Throughout his career so far, Eunsun has worked across a plethora of projects from brand identities to web, graphic and printed design. His client list boasts names like Herere Ceramics, Studio Table, Coalmine, Seoul Typography Biennale 2020, PJ Harvey plus many more. Most recently, he’s focused his attention on branding work in Seoul and across the seas, working to break the mould of “restrictive” and same-y brand design that Eunsun started noticing around him. So when the brief came in to design the identity for Isaid, it’s safe to say he was more than thrilled. “[The client] completely believed my taste in design, creativity and let me do whatever I wanted in terms of design and packaging,” he notes, pointing out how he designed around the budget when the packaging cost quite “a lot” to make – “I think our design tastes were on the same page and we were able to make this happen.”
With an aim to produce something atypical to the usual branding project, Eunsun had a few techniques up his sleeve to do so. Not only has he employed papers he’s never worked with before, this is also the first time he’s tried out this particular style and construction of packaging. The most noticeable element is the label branding, consciously placed to seal the packets of peanut cookies as well as in a more decorative manner across the bottle design. Within, the text is fragmented and the shape of the label follows suit; the brand’s name is emphasised in a large font, while further details like the ingredients and storage advice are explained across the remaining parts. Elsewhere, information leaflets are artfully placed across the store alongside its garments and products, displayed in a stark off-white tone and featuring a playful text cut out emphasising the Isaid name.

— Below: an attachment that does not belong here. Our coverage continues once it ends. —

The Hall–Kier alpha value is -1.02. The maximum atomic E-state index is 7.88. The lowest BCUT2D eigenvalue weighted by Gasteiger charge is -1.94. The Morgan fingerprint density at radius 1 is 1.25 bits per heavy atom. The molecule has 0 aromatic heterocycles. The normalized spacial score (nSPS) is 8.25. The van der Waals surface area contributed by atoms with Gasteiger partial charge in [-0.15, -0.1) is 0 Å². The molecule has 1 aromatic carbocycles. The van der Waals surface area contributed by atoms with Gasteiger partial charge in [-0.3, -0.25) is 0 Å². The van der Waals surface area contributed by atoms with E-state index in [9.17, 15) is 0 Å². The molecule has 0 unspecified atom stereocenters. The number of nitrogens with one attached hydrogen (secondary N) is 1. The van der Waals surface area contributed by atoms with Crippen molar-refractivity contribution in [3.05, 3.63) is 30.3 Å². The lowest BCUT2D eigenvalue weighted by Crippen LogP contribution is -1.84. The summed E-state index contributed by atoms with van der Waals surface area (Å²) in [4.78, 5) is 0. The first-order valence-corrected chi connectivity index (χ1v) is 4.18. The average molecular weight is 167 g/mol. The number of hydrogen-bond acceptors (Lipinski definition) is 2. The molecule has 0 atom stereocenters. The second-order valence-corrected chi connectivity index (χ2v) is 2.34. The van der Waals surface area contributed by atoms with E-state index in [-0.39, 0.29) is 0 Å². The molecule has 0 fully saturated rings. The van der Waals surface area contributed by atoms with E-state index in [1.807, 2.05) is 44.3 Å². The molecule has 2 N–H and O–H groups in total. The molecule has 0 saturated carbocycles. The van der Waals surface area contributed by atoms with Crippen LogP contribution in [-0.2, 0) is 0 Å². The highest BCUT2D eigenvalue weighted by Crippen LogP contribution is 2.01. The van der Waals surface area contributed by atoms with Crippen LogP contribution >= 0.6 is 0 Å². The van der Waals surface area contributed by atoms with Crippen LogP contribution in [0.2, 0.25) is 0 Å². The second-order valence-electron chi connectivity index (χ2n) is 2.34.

The finalised outcome for Isaid is wonderfully bold and minimalist. But despite being distinguished in its own right, it’s also the perfect accompaniment to Eunsun’s continuously expanding portfolio where bold and considered typefaces, structural posters and shapely identities take centre stage. “I hope my audience will respond to my work as if each project looks distinctive in the way it delivers each project’s message and wears my design colour,” he explains of how he hopes this project – and any project, for that matter – will be interpreted. “I’d say that will be the main goal!” Either way, Eunsun’s plans for the future will involve much of the same, but more so inclined towards his own personal ethos and hopes as a designer. “The response to my works have been mind-blowing, I’ve had lots of offers. But I would love to work with people who really know what they want and those who suit my design philosophy.”